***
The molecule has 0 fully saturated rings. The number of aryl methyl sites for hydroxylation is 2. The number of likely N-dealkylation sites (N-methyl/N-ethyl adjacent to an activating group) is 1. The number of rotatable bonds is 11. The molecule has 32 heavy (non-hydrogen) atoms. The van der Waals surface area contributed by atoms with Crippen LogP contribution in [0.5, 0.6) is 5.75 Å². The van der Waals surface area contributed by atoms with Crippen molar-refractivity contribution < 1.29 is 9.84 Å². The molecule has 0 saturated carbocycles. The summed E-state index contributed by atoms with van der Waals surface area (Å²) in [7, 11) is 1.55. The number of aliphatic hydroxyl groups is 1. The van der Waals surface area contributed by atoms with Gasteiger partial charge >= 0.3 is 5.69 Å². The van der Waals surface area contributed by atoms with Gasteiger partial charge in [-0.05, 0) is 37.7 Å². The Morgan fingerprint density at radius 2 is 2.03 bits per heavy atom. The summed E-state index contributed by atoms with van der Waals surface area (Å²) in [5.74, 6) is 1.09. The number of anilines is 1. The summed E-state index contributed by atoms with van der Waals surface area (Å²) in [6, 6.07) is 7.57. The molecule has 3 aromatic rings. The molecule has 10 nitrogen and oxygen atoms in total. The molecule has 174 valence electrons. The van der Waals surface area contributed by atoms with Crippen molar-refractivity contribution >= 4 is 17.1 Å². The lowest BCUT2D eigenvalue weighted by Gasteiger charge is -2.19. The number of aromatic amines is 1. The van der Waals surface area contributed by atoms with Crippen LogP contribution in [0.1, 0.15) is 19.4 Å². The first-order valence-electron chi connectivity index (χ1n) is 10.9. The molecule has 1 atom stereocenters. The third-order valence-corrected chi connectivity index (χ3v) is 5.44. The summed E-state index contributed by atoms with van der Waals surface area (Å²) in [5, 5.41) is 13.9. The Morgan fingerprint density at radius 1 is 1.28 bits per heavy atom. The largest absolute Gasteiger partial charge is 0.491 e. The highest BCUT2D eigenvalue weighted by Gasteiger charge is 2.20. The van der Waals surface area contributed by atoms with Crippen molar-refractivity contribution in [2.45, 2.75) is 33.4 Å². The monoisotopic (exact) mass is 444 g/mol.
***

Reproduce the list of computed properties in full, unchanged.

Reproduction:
The molecule has 0 fully saturated rings. The number of aryl methyl sites for hydroxylation is 2. The number of likely N-dealkylation sites (N-methyl/N-ethyl adjacent to an activating group) is 1. The number of rotatable bonds is 11. The molecule has 32 heavy (non-hydrogen) atoms. The van der Waals surface area contributed by atoms with Crippen LogP contribution in [0.5, 0.6) is 5.75 Å². The van der Waals surface area contributed by atoms with Crippen molar-refractivity contribution < 1.29 is 9.84 Å². The molecule has 0 saturated carbocycles. The summed E-state index contributed by atoms with van der Waals surface area (Å²) in [7, 11) is 1.55. The number of aliphatic hydroxyl groups is 1. The van der Waals surface area contributed by atoms with Gasteiger partial charge >= 0.3 is 5.69 Å². The van der Waals surface area contributed by atoms with Gasteiger partial charge in [-0.05, 0) is 37.7 Å². The Morgan fingerprint density at radius 2 is 2.03 bits per heavy atom. The summed E-state index contributed by atoms with van der Waals surface area (Å²) in [5.74, 6) is 1.09. The number of anilines is 1. The summed E-state index contributed by atoms with van der Waals surface area (Å²) in [6, 6.07) is 7.57. The molecule has 3 aromatic rings. The molecule has 10 nitrogen and oxygen atoms in total. The molecule has 174 valence electrons. The van der Waals surface area contributed by atoms with Crippen molar-refractivity contribution >= 4 is 17.1 Å². The lowest BCUT2D eigenvalue weighted by Gasteiger charge is -2.19. The number of aromatic amines is 1. The van der Waals surface area contributed by atoms with Crippen LogP contribution in [0.1, 0.15) is 19.4 Å². The first-order valence-electron chi connectivity index (χ1n) is 10.9. The molecule has 1 atom stereocenters. The third-order valence-corrected chi connectivity index (χ3v) is 5.44. The summed E-state index contributed by atoms with van der Waals surface area (Å²) in [5, 5.41) is 13.9. The Morgan fingerprint density at radius 1 is 1.28 bits per heavy atom. The largest absolute Gasteiger partial charge is 0.491 e. The highest BCUT2D eigenvalue weighted by Gasteiger charge is 2.20. The van der Waals surface area contributed by atoms with Crippen molar-refractivity contribution in [2.45, 2.75) is 33.4 Å². The monoisotopic (exact) mass is 444 g/mol.